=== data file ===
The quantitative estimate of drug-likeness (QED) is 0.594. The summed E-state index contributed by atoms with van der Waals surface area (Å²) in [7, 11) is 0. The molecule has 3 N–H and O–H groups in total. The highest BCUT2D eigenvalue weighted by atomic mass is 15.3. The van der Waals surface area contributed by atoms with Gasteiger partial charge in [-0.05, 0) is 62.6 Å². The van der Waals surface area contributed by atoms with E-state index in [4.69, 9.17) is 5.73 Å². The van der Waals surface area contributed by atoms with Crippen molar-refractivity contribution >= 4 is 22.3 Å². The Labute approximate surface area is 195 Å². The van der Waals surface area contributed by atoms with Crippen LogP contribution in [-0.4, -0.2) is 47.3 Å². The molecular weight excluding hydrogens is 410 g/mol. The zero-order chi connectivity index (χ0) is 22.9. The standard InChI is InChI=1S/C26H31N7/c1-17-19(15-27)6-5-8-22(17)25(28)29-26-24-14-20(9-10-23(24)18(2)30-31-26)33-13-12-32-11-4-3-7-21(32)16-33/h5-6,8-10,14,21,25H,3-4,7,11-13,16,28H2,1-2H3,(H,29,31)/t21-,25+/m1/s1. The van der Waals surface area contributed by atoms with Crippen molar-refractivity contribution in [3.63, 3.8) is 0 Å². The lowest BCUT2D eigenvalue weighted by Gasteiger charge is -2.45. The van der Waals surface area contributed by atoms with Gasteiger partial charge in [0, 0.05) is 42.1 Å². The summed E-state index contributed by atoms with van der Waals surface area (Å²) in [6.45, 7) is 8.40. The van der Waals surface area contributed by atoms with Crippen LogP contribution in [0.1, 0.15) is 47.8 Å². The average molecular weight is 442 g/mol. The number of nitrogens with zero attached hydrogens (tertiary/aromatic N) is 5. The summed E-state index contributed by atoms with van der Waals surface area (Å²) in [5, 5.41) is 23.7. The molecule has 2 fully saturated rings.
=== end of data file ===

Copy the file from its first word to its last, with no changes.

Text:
The quantitative estimate of drug-likeness (QED) is 0.594. The summed E-state index contributed by atoms with van der Waals surface area (Å²) in [7, 11) is 0. The molecule has 3 N–H and O–H groups in total. The highest BCUT2D eigenvalue weighted by atomic mass is 15.3. The van der Waals surface area contributed by atoms with Gasteiger partial charge in [-0.05, 0) is 62.6 Å². The van der Waals surface area contributed by atoms with E-state index in [4.69, 9.17) is 5.73 Å². The van der Waals surface area contributed by atoms with Crippen molar-refractivity contribution >= 4 is 22.3 Å². The Labute approximate surface area is 195 Å². The van der Waals surface area contributed by atoms with Crippen LogP contribution in [-0.4, -0.2) is 47.3 Å². The molecular weight excluding hydrogens is 410 g/mol. The zero-order chi connectivity index (χ0) is 22.9. The standard InChI is InChI=1S/C26H31N7/c1-17-19(15-27)6-5-8-22(17)25(28)29-26-24-14-20(9-10-23(24)18(2)30-31-26)33-13-12-32-11-4-3-7-21(32)16-33/h5-6,8-10,14,21,25H,3-4,7,11-13,16,28H2,1-2H3,(H,29,31)/t21-,25+/m1/s1. The van der Waals surface area contributed by atoms with Crippen molar-refractivity contribution in [3.63, 3.8) is 0 Å². The lowest BCUT2D eigenvalue weighted by Gasteiger charge is -2.45. The van der Waals surface area contributed by atoms with Gasteiger partial charge in [0, 0.05) is 42.1 Å². The summed E-state index contributed by atoms with van der Waals surface area (Å²) in [6.45, 7) is 8.40. The van der Waals surface area contributed by atoms with Crippen LogP contribution in [0.1, 0.15) is 47.8 Å². The average molecular weight is 442 g/mol. The number of nitrogens with zero attached hydrogens (tertiary/aromatic N) is 5. The summed E-state index contributed by atoms with van der Waals surface area (Å²) in [5, 5.41) is 23.7. The molecule has 2 fully saturated rings.